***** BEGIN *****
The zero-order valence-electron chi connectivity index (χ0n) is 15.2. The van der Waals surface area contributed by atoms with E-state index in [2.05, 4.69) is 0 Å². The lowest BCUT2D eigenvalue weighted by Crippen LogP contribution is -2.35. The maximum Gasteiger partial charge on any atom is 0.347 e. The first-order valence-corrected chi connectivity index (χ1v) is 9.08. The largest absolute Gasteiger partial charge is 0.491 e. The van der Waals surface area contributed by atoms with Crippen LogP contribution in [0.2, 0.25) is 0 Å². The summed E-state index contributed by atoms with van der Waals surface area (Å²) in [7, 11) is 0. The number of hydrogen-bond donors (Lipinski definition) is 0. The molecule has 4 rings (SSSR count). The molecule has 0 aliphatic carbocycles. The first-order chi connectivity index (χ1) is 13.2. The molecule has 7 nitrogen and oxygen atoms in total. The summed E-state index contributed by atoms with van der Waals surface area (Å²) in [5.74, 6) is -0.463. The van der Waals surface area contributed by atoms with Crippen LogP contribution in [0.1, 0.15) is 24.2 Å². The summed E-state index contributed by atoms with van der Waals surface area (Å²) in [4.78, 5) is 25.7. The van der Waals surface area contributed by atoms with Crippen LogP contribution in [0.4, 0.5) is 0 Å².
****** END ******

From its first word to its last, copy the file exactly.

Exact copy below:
The zero-order valence-electron chi connectivity index (χ0n) is 15.2. The van der Waals surface area contributed by atoms with E-state index in [2.05, 4.69) is 0 Å². The lowest BCUT2D eigenvalue weighted by Crippen LogP contribution is -2.35. The maximum Gasteiger partial charge on any atom is 0.347 e. The first-order valence-corrected chi connectivity index (χ1v) is 9.08. The largest absolute Gasteiger partial charge is 0.491 e. The van der Waals surface area contributed by atoms with Crippen LogP contribution in [0.2, 0.25) is 0 Å². The summed E-state index contributed by atoms with van der Waals surface area (Å²) in [7, 11) is 0. The number of hydrogen-bond donors (Lipinski definition) is 0. The molecule has 4 rings (SSSR count). The molecule has 0 aliphatic carbocycles. The first-order chi connectivity index (χ1) is 13.2. The molecule has 7 nitrogen and oxygen atoms in total. The summed E-state index contributed by atoms with van der Waals surface area (Å²) in [5.74, 6) is -0.463. The van der Waals surface area contributed by atoms with Crippen LogP contribution in [0.1, 0.15) is 24.2 Å². The summed E-state index contributed by atoms with van der Waals surface area (Å²) in [4.78, 5) is 25.7. The van der Waals surface area contributed by atoms with Crippen LogP contribution in [0.4, 0.5) is 0 Å².